There are so many interesting characters in Alaska. This man was a Llama Keeper, and he had an air of mystery about him. I mean, really? Llama keeper in Alaska?
I took a photo of the man in the year when we drove around the United States. From Seattle we went to Alaska and stayed with my cousins Bill and Louise. It was another world. Visiting glaciers, Iditarod dogs, camping in Seward, picking blueberries in Denali Park. Very different from the Space Coast of Florida. I had to sleep in a sleep mask because it was still daylight at midnight. That will seriously mess you up.
My friend Mary and I braved the heat to paint in plein aire at a favorite park, where signs proclaimed, "Alligators May Be Present." I thought that would be a perfect title. I do think it would be more efficient to just have signs say, "Do Not Feed the Alligators Under Peril of Attack." I say this because so many people who move here seem to leave their brains at the Florida-Georgia Line (and I'm not talking about the country singers), and they think it's cute to feed the gators (and I'm not talking about the football team).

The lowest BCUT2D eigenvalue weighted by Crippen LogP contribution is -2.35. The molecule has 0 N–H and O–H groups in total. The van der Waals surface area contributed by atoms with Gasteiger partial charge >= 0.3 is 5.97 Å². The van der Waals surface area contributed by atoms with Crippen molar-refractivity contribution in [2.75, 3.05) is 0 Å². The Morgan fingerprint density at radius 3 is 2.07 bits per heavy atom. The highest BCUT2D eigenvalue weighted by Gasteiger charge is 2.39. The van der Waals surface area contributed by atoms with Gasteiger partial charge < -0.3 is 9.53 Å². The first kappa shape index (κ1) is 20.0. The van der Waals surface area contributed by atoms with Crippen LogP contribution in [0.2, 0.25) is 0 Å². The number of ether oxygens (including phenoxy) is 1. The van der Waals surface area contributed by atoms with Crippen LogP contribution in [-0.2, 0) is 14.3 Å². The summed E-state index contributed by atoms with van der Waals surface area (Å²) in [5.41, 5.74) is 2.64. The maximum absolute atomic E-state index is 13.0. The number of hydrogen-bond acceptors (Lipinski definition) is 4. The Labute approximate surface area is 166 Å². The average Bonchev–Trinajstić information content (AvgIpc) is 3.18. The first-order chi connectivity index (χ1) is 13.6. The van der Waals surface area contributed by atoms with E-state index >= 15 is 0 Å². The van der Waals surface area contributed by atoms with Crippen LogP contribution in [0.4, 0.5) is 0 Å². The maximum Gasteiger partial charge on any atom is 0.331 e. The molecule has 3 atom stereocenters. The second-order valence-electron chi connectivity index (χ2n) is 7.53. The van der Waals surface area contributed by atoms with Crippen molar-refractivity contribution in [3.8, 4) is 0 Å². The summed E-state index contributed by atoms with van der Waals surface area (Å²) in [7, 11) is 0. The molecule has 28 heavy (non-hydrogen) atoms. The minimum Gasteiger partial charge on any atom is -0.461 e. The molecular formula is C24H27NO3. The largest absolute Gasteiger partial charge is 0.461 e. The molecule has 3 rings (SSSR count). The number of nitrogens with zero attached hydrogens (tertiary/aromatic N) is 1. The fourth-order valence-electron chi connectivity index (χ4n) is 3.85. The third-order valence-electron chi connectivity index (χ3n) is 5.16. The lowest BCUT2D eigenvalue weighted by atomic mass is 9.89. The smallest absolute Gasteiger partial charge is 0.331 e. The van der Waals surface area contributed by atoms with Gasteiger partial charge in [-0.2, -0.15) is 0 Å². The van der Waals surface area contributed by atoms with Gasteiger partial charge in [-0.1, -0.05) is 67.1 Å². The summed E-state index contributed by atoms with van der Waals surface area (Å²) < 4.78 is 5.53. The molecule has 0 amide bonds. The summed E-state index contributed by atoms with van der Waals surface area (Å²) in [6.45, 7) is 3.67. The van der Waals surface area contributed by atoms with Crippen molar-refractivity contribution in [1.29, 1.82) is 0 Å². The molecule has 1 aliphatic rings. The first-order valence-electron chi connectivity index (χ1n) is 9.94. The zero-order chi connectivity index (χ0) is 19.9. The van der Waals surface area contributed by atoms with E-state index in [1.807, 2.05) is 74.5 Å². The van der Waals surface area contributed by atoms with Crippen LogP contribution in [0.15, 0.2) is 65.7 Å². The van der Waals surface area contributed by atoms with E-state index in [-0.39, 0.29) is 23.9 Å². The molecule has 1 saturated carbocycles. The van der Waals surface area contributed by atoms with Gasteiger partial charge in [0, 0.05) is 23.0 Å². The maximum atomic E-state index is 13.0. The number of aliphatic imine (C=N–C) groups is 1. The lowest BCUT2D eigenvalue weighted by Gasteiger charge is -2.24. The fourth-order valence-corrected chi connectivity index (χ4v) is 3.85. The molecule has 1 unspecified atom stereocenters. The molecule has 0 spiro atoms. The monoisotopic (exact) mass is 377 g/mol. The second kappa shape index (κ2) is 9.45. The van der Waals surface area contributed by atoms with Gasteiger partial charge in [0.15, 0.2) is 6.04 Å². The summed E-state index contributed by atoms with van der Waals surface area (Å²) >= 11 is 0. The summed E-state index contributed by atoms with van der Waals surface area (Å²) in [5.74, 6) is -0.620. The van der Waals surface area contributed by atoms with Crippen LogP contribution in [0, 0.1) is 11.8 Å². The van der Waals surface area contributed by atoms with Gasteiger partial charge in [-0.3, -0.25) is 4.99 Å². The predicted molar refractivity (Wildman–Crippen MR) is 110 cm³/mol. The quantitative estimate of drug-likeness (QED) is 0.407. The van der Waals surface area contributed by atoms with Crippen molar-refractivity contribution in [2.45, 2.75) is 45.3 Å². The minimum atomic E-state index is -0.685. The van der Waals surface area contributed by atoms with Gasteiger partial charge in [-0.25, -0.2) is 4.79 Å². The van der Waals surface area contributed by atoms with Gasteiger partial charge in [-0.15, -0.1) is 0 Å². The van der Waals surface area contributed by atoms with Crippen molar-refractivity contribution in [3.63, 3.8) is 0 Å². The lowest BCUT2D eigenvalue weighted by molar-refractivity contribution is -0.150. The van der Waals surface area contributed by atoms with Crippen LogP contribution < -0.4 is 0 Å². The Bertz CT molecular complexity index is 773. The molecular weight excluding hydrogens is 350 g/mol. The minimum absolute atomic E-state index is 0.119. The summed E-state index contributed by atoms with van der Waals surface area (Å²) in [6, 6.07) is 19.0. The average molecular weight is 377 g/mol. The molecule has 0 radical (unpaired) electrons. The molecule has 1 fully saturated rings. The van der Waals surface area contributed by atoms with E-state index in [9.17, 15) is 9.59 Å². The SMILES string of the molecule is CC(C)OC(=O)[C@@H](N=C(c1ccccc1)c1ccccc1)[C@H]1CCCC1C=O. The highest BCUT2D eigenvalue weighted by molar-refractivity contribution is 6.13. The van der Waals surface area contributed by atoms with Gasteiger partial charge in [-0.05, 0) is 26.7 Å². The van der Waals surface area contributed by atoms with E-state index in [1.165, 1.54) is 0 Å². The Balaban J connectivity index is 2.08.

Just because a reptile moves slowly and has a toothy smile does not mean it won't enjoy a big chomp of human, and it can run very fast when motivated.
And don't even get me started on the woman who fed dog food to bears in an Orlando suburb!
We were stuck in traffic on the Seine and I looked out the window and saw this couple kissing. Actually, she was kissing him on the nose. What could be more romantic than a kiss in Paris, even if it's on the nose?
I had Valentine's Day in mind when I painted this. As a gift, may I point out that it's not fattening and it won't wilt.